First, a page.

Hometown honky tonk heroes Jacob Tovar and the Saddle Tramps are set to release their self-titled first album at VFW Post 577 on Friday, August 14. In anticipation of the release, two-thirds of the band, Tovar and luthier/master of mind-boggling guitar licks Seth Lee Jones made an appearance at our Courtyard Concert Series. If you’ve seen Tovar and the Tramps play, you’re familiar with the feeling they create—like you’ve been whisked away to some place that exists outside of time, where it wouldn’t be too surprising to spot Bob Wills in the corner just watching the bubbles in his beer, nodding along to the music.
Best way to spend a Saturday:
Jacob Tovar: With my wife.
Seth Lee Jones: In the shop, man. I like to work.
JT: Do you want us to be [Saddle Tramps electric guitarist] Cooper Waugh? ‘Cause we can be him, too. If you wanna ask him anything, his answer for everything will be "fishing."
Favorite local venue to play:
SLJ: Dead tie between The Colony and the Mercury.
JT: Definitely. We’ve had some great experiences at both of them. Those are the two fun venues that really are music venues.
Currently listening to:
SLJ: Sonny Landreth—Grant Street.
JT: Of course. That has nothing to do with honky tonk.
SLJ: That’s right.
JT: I’m currently listening to Rufus Wainwright in the car right now. And that has nothing to do with honky tonk either.
Most anticipated shows:
JT: Sunday Nite Thing with Paul Benjaman.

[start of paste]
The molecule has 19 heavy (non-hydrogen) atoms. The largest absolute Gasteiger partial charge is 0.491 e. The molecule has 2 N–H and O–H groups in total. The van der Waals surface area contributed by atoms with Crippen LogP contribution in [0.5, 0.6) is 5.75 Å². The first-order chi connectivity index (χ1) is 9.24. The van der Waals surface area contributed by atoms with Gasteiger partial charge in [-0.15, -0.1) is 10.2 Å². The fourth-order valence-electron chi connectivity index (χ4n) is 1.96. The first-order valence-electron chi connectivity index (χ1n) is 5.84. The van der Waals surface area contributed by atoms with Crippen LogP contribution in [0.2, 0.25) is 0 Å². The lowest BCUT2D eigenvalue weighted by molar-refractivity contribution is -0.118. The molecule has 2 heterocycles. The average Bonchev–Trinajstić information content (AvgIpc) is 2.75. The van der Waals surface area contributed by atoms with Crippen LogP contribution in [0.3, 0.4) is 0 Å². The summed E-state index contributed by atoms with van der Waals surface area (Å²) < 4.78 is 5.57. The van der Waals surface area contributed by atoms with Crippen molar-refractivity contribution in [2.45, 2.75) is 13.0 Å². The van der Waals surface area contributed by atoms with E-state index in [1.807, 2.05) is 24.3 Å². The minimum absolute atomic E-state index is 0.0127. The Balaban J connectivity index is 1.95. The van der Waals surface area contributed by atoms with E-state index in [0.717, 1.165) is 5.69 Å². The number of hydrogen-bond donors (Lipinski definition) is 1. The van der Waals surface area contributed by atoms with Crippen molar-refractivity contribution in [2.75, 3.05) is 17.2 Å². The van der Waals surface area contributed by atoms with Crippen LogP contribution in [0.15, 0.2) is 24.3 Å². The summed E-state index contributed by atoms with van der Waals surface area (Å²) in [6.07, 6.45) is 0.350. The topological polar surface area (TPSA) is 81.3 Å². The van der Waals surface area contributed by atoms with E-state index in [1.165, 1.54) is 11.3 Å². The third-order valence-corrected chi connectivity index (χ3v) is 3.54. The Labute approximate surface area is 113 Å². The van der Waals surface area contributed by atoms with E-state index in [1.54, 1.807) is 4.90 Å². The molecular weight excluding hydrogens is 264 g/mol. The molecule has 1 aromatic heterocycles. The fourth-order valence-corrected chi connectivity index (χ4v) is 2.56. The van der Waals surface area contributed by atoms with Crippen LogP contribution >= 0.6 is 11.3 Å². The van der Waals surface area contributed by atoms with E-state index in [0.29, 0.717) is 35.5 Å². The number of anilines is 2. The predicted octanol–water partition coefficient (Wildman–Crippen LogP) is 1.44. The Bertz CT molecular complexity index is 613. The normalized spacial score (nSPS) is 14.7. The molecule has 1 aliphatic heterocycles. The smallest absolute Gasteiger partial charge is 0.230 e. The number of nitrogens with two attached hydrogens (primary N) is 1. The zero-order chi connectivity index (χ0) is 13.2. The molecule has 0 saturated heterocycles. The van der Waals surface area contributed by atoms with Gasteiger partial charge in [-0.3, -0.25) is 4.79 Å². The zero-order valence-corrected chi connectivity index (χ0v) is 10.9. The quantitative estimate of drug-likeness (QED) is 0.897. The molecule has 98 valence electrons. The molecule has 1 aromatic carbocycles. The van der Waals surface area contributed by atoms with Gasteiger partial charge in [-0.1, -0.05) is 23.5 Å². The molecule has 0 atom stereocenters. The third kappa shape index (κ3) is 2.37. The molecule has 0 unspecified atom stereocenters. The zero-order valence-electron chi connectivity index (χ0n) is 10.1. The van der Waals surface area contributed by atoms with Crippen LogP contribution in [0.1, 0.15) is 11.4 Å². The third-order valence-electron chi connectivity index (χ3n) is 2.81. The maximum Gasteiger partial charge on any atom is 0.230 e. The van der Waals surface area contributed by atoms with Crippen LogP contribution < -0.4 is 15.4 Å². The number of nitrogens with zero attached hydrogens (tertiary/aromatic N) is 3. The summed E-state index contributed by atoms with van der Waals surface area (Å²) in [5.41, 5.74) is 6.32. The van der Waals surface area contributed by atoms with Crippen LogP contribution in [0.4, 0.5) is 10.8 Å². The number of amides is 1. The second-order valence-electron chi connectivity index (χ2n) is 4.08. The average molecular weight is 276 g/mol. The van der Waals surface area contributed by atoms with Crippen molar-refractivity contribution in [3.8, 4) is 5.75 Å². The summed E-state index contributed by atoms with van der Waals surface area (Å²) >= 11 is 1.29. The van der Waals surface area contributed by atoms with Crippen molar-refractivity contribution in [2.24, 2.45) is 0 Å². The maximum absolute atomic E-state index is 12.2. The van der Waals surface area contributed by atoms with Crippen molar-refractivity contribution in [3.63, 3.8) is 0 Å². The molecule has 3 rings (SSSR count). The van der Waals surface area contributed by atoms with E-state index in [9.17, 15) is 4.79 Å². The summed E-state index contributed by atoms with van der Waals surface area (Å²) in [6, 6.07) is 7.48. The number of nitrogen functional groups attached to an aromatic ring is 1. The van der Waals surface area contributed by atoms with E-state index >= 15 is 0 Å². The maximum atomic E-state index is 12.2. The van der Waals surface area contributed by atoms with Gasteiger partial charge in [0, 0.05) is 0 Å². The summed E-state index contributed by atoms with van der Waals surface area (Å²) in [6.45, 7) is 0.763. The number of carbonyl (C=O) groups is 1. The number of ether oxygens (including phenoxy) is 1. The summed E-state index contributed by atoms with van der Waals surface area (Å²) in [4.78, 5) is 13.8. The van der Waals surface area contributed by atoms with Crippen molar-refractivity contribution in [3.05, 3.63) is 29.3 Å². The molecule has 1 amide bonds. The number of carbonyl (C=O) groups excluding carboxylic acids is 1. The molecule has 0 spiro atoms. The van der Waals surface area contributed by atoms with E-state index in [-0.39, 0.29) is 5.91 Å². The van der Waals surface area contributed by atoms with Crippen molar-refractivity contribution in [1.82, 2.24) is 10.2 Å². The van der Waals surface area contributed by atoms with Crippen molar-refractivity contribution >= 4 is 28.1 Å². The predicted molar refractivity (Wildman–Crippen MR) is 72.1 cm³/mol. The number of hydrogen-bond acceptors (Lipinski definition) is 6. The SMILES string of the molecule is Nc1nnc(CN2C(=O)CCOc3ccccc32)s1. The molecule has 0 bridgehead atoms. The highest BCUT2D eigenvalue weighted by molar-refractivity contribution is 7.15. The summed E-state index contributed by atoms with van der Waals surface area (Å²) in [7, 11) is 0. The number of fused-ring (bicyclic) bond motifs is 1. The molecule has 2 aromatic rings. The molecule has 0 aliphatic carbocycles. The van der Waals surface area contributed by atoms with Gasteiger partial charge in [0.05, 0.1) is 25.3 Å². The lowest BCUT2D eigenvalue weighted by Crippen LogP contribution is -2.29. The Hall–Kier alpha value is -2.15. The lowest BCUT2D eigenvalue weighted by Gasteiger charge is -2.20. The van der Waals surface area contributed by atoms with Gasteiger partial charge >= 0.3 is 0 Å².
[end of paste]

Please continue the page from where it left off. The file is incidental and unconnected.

SLJ: I’ll second that. I’m there every Sunday. Sunday Nite Thing and the Monday Singer Songwriter Night [also at The Colony] are the only things I make it out to when I’m not playing. Those are always fun, and you never know what you’re gonna hear.
JT: Every week I look forward to it. Some of the best music I’ve seen in my life has been at The Colony on a Sunday night. I’ve been mesmerized several times. There’s always a new guest, and they’re put in a situation where they’re vulnerable, and sometimes it’s fucking brilliant.
Favorite local hangout:
SLJ: It’s gonna have to be The Colony for me, dude.
JT: Yeah, Colony. It’s like a clubhouse for musicians. It’s where everybody hangs out. Someday I will own the fuckin’ Colony.
SLJ: He’s gonna change the name to Jacob Tovar I Love This Bar.
Three albums I’d need on a desert island:
SLJ: Paul Benjaman’s Something, Paul Benjaman’s Sneaker…
JT: One of my biggest healing albums that I listen to all the time is Michael Hedges’ Aerial Boundaries. It’s a straight instrumental album, fingerstyle. He was an Oklahoma guy. And man, it just hits me and calms me down.
SLJ: I’ve got my third. Dogman—King’s X.
JT: Damn. Marty Robbins—Gunfighter Ballads and Trail Songs. Webb Pierce—The Wondering Boy. "There Stands the Glass" is on that. And that’s it. I’m on the island, and that’s what I’ve got. I might have to throw Michael Hedges out. No, I’ll need him to calm me down when I’m having a panic attack from being on an island by myself. Michael and I are gonna get through this.
SLJ: It is product testing for me. The whole reason I got into doing what I do for a living is because I love music. And then I found that I love woodworking, too, so it’s just this continuous vicious cycle of work. I get up in the morning and practice for an hour or two. I go in and work in the shop for as many hours as I can stand. Then I go back in the house and play some more.
JT: It’s very healing for me to have music in my life. The feeling I get from watching somebody play live is just spiritual. I’ve watched Seth do stuff, and I’ll get the gut feeling of like, "Man, I just went to church. I believe this was from God. That’s how important this is, what I’ve just witnessed." It’s like a drug. My whole mindset has been changed, my whole body, emotions have been changed from just one note that somebody’s played. And also, product testing.
SLJ: Hey, way to outdo me there.